Once the sources of uncertainty have been identified and the sizes of the uncertainties estimated then we face the problem to combine the contributions to an uncertainty for the entire procedure i.e. the combined uncertainty in the result y. This is abbreviated u c (y).
Let us begin with an example:
We want to make a dilution of a sample and are only interested in the final volume. According to the procedure we shall take 10 mL of the sample solution and dilute that to 500 mL. We use the measuring cylinder from the example above and measure the sample with a pipette with a relative uncertainty of 5 %. Thus, we now have each volume defined to its size and accompanying uncertainty. Observe that the uncertainty of the measuring cylinder is given as an interval whereas the uncertainty for the pipette is given as a relative standard uncertainty.
The volumes V 1 and V 2 should be added and thus the 'reaction' could be written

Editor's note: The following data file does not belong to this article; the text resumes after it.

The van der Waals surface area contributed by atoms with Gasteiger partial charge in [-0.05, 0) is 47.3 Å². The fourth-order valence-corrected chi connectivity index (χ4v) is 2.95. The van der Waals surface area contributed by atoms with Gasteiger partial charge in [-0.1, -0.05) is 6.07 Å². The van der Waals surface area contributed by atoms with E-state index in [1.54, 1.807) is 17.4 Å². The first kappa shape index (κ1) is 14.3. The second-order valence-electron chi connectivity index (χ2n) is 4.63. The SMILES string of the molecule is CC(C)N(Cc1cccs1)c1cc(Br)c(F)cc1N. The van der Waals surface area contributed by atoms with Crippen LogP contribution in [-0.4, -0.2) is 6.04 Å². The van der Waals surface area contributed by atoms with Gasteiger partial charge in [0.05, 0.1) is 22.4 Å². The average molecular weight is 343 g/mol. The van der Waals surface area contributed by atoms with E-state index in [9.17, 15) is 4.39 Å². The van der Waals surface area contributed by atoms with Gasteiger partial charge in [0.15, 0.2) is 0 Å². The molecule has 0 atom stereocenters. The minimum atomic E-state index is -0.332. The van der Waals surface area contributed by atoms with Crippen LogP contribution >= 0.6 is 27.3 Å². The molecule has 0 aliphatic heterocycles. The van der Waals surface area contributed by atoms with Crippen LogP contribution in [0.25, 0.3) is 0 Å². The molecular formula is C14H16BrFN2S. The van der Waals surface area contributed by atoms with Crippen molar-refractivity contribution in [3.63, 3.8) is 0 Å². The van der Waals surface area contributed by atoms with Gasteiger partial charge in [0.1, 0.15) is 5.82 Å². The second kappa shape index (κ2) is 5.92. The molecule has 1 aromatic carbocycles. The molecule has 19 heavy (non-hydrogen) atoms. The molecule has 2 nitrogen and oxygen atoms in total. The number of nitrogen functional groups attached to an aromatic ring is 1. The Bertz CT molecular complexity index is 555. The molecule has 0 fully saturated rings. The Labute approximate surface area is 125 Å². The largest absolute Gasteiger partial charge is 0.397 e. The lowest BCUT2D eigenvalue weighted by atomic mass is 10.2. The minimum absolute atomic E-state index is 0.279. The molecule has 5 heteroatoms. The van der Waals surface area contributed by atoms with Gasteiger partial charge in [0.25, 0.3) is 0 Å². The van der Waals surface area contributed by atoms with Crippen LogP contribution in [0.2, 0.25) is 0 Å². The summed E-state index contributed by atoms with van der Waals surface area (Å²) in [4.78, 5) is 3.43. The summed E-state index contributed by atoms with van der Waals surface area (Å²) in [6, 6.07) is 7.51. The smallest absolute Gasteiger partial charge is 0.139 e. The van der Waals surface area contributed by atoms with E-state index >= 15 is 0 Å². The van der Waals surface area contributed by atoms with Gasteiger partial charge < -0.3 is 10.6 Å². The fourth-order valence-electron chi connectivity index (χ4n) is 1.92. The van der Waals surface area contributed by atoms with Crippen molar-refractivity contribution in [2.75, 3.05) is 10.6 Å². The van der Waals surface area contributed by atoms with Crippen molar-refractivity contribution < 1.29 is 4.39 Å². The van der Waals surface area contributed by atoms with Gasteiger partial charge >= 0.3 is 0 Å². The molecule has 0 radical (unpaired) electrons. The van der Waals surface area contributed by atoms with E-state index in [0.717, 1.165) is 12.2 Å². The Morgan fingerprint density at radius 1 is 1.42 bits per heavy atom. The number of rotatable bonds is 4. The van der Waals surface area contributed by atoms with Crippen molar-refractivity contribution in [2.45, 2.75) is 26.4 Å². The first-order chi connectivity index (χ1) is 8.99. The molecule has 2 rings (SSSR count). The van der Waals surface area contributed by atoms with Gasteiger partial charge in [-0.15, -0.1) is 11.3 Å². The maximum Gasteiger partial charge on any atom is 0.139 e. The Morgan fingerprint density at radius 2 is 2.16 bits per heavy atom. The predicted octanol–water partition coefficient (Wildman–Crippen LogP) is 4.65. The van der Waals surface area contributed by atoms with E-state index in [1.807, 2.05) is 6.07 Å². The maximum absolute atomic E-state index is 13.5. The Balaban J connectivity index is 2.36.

The standard uncertainties are added but not as such but as their squares:

The combined uncertainty is then obtained by taking the square root from the sum, in this example 8.7 mL. Perform the calculations yourself and find that the contribution from the pipette is of minor importance in the combined uncertainty!
Coverage factor
The standard uncertainty will thus demarcate an interval where we can estimate that 2/3 of all the results will be found. This is also the usual way to give the variation (usually the standard deviation) of results in scientific literature. If we want to find the interval that is large enough to give a 95 % probability to cover the results in a Gaussian distribution the SD should be multiplied with about 2 for a two - tailed distribution (the size of the factor is depending on the number of observations). To reach a corresponding probability for the combined uncertainty it shall be multiplied by 2. If we wish a larger probability then a larger factor, for instance 3 for about 99 % probability, should be used. This factor is called the coverage factor ( k ) and the result expanded uncertainty U y . The coverage factor shall always be given in the answer together with the uncertainty. In case no coverage factor is given then the combined standard uncertainty covering about 2/3 of the result is given (k=1).
Uncertainty budget